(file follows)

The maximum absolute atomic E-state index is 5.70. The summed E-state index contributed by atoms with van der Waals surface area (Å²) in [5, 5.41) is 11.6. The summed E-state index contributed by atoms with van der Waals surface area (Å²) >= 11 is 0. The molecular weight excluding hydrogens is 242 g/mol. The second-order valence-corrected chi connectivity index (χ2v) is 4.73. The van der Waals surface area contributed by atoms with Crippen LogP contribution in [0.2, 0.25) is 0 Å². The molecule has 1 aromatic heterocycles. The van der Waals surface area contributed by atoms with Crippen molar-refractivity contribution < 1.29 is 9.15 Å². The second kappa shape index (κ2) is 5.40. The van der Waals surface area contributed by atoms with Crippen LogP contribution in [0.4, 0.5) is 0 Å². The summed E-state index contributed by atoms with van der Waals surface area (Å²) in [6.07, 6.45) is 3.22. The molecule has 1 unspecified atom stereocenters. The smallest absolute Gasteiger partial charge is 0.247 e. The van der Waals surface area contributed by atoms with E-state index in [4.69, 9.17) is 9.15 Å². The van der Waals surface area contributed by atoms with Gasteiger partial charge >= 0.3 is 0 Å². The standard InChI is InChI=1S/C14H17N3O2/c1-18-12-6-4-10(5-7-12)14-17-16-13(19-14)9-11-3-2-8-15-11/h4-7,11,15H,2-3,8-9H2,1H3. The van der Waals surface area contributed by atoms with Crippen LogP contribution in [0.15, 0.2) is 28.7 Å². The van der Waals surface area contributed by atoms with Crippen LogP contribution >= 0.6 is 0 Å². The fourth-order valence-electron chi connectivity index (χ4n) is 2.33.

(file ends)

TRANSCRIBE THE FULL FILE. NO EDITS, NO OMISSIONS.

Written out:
The maximum absolute atomic E-state index is 5.70. The summed E-state index contributed by atoms with van der Waals surface area (Å²) in [5, 5.41) is 11.6. The summed E-state index contributed by atoms with van der Waals surface area (Å²) >= 11 is 0. The molecular weight excluding hydrogens is 242 g/mol. The second-order valence-corrected chi connectivity index (χ2v) is 4.73. The van der Waals surface area contributed by atoms with Crippen LogP contribution in [0.2, 0.25) is 0 Å². The molecule has 1 aromatic heterocycles. The van der Waals surface area contributed by atoms with Crippen molar-refractivity contribution < 1.29 is 9.15 Å². The second kappa shape index (κ2) is 5.40. The van der Waals surface area contributed by atoms with Crippen LogP contribution in [0.4, 0.5) is 0 Å². The summed E-state index contributed by atoms with van der Waals surface area (Å²) in [6.07, 6.45) is 3.22. The molecule has 1 unspecified atom stereocenters. The smallest absolute Gasteiger partial charge is 0.247 e. The van der Waals surface area contributed by atoms with E-state index in [4.69, 9.17) is 9.15 Å². The van der Waals surface area contributed by atoms with Gasteiger partial charge >= 0.3 is 0 Å². The standard InChI is InChI=1S/C14H17N3O2/c1-18-12-6-4-10(5-7-12)14-17-16-13(19-14)9-11-3-2-8-15-11/h4-7,11,15H,2-3,8-9H2,1H3. The van der Waals surface area contributed by atoms with Crippen LogP contribution in [0.15, 0.2) is 28.7 Å². The van der Waals surface area contributed by atoms with Crippen LogP contribution >= 0.6 is 0 Å². The fourth-order valence-electron chi connectivity index (χ4n) is 2.33.